The garden is lovely this time of the year.. this tree looks like its part of the Monet painting doesn’t it? What a great way to cap off this part. We will post the rest of the trip in part 2!


Next part: Our trip to London and Barcelona! Road trip around France!





Budapest to Bucharest: A review of a River Cruise on Amawaterways Amacerto

Reputed to be the best river cruise operator by Berlitz and numerous travel sites, we ventured on our first river cruise on the Amawaterways Amarcerto boat from Budapest down to Bucharest via the Eastern Danube. The founders Rudi Schreiner (The father of river cruises) had come over to Manila to officially launch Amawaterways several weeks earlier to an overflowing elderly crowd in the Conservatory in Peninsula Makati and had convinced us to try it out for my father-in-law’s birthday. The cruise we selected was the “Gems of Eastern Europe”.

It seemed interest was high and other past traveler’s experiences were well rated so let’s take a look into what the cruise is really all about..


Photos courtesy of Amawaterways


The most important part of a cruise is actually the room itself. Each room came with an ample size balcony and was clean and very compact.

My cousin-in-law Caren Grey who just started a Philippine travel agency called mylocalite worked with Intas who is the official registered agent to plan our trip.

Travel Tip: The greatest part of cruises is NOT HAVING TO PACK AND UNPACK! Just put your clothes in the closets, use the rubber mat on the bed to keep things clean as you unpack your suitcase and place your luggage under the bed to save space. Voila! Stress free travel especially for the elderly or those with handicap.


As mentioned in my earlier post, we started with a river cruise at night along Budapest and then proceeded down the Danube.

Travel Tip: The best part of this river cruise is the boat as it is a shallow hull therefore quite stable so if you get motion sickness this is the option for you! Lastly if you are like my husband and constantly do risk assessments he already as asked what happens should the boat sink… the answer was take a cocktail at the roof deck as the boat is actually taller than the riverbed.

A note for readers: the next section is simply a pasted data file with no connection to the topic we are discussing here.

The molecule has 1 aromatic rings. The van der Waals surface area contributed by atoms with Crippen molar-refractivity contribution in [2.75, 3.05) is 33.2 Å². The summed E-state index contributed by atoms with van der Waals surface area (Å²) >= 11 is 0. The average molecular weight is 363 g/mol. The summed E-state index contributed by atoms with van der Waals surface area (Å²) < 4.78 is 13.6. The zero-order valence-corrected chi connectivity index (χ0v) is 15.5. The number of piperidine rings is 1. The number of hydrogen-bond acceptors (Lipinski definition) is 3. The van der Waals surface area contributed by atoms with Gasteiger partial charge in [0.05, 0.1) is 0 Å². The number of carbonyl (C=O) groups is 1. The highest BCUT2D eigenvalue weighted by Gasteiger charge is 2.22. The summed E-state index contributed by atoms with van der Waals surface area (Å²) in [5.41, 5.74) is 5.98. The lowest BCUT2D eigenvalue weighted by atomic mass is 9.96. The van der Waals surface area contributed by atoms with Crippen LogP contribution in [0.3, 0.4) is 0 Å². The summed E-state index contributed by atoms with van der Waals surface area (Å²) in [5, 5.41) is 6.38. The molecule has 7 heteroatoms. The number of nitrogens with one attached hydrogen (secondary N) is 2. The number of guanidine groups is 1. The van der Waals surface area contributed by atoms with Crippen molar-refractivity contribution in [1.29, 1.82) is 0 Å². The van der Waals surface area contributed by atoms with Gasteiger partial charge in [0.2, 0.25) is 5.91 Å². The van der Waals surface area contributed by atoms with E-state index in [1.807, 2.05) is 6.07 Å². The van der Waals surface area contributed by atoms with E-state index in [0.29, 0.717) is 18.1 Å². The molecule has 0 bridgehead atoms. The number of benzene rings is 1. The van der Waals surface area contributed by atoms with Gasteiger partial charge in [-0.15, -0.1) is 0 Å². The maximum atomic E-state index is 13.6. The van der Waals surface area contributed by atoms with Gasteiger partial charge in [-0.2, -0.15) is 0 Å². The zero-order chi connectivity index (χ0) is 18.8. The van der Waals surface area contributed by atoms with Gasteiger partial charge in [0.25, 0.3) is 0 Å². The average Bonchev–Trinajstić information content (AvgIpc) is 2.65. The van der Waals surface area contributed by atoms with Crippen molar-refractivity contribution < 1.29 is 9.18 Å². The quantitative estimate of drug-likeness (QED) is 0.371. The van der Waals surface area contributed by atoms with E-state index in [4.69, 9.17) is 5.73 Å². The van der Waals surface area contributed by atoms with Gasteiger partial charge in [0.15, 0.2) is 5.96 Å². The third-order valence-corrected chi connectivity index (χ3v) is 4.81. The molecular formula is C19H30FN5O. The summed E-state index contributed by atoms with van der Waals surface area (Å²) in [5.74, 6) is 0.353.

After the room, the second most important thing is the FOOD! It is all included as with most cruises but what sets this apart from the rest is that you can book the “fine dining” restaurant called “chef’s table” for one night and do not pay extra for it. There is a personal waiter for your table and your own chef. I must say we were very impressed with the food in general which did may not have lobster or Angus rib eye steaks but had very good local delicacies and fresh ingredients like tomatoes (Mostly agricultural business in this region).

Travel tip (Healthy Option): I asked the head waiter if they could make me oatmeal chocolate chip cookies as a healthier alternative. The first few tries were pretty dry but they got it eventually (with enough coaching)! I really appreciate the extra effort! A baker comes on board every morning to make the baked goods by the way so you may be able to ask for other items next time.


Lastly, the final component is entertainment. There is not much entertainment on board as our onboard musician while nice did not seem to have any songs past the closing of the Iron Curtain. Luckily my family always likes to improvise so we had a name that tune game on the first night and found similarly spirited group in the tour who took up the songs with a very talented singer of their own (Sadly our family have no singers but my aunt’s could dance I tell you!)

My husband enjoyed the massive chess board on the deck and had a thrilling match with his brother. He also swam at the roof deck pool (Ok more like waded as it is quite small).

On the last few nights we hooked up our Iphones to play some songs to start the party off with the same group who actually out partied us on a nightly basis.

Travel Tip: There is a free cocktail hour before dinner with FREE drinks. My husband liked the Whiskey Sour although it was premixed. Wine is free flowing during dinner as well so make sure to make space. The local wines are quite good although not well known.



I will end this with our tour of Vukovar which pretty much encapsulates Eastern Europe which is a land frozen in time trying to rebuild itself once step at a time after a harrowing period. I recommend this tour to those who have done most of Western Europe has to offer and are looking for something off the beaten track and a little rougher (Yes cheaper as well) than the main tourist photos of Eiffel Tower and London Bridge. It is also a great way for them to provide jobs to the locals in a very tough economy. My husband calls it “Charity tourism” every time we are faced with a somber faced waiter telling us we can’t split the bill or order a meal with something slightly different on the menu (Me: Can you remove the olives from the salad and dressing on the side……. waiter: No not possible!)

Thank you Amawaterways for the great service from the warm waiters to the hard working housekeeping. The hotel manager Pascal was great at making things run smoothly and our cruise director Florentine was always there to send us off on our tours and keep us informed of the days events.